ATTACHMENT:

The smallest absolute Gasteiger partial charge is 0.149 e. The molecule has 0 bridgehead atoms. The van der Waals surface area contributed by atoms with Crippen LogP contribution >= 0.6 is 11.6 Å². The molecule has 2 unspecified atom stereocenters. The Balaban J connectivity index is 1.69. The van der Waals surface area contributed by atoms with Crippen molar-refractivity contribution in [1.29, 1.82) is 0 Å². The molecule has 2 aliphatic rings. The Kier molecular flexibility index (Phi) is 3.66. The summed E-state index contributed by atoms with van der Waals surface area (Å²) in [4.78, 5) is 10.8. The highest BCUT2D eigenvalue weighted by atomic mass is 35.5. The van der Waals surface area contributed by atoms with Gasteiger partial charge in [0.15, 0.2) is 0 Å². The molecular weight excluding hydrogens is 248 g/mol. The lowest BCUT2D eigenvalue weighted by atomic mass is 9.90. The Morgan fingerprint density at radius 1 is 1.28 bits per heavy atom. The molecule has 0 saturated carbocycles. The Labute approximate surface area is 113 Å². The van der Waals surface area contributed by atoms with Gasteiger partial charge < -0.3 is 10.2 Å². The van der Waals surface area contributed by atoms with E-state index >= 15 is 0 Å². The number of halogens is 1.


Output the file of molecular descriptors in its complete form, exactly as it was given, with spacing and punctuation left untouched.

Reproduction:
The smallest absolute Gasteiger partial charge is 0.149 e. The molecule has 0 bridgehead atoms. The van der Waals surface area contributed by atoms with Crippen LogP contribution >= 0.6 is 11.6 Å². The molecule has 2 unspecified atom stereocenters. The Balaban J connectivity index is 1.69. The van der Waals surface area contributed by atoms with Crippen molar-refractivity contribution in [1.29, 1.82) is 0 Å². The molecule has 2 aliphatic rings. The Kier molecular flexibility index (Phi) is 3.66. The summed E-state index contributed by atoms with van der Waals surface area (Å²) in [4.78, 5) is 10.8. The highest BCUT2D eigenvalue weighted by atomic mass is 35.5. The van der Waals surface area contributed by atoms with Gasteiger partial charge in [0.15, 0.2) is 0 Å². The molecular weight excluding hydrogens is 248 g/mol. The lowest BCUT2D eigenvalue weighted by atomic mass is 9.90. The Morgan fingerprint density at radius 1 is 1.28 bits per heavy atom. The molecule has 0 saturated carbocycles. The Labute approximate surface area is 113 Å². The van der Waals surface area contributed by atoms with Gasteiger partial charge < -0.3 is 10.2 Å². The van der Waals surface area contributed by atoms with E-state index >= 15 is 0 Å². The number of halogens is 1.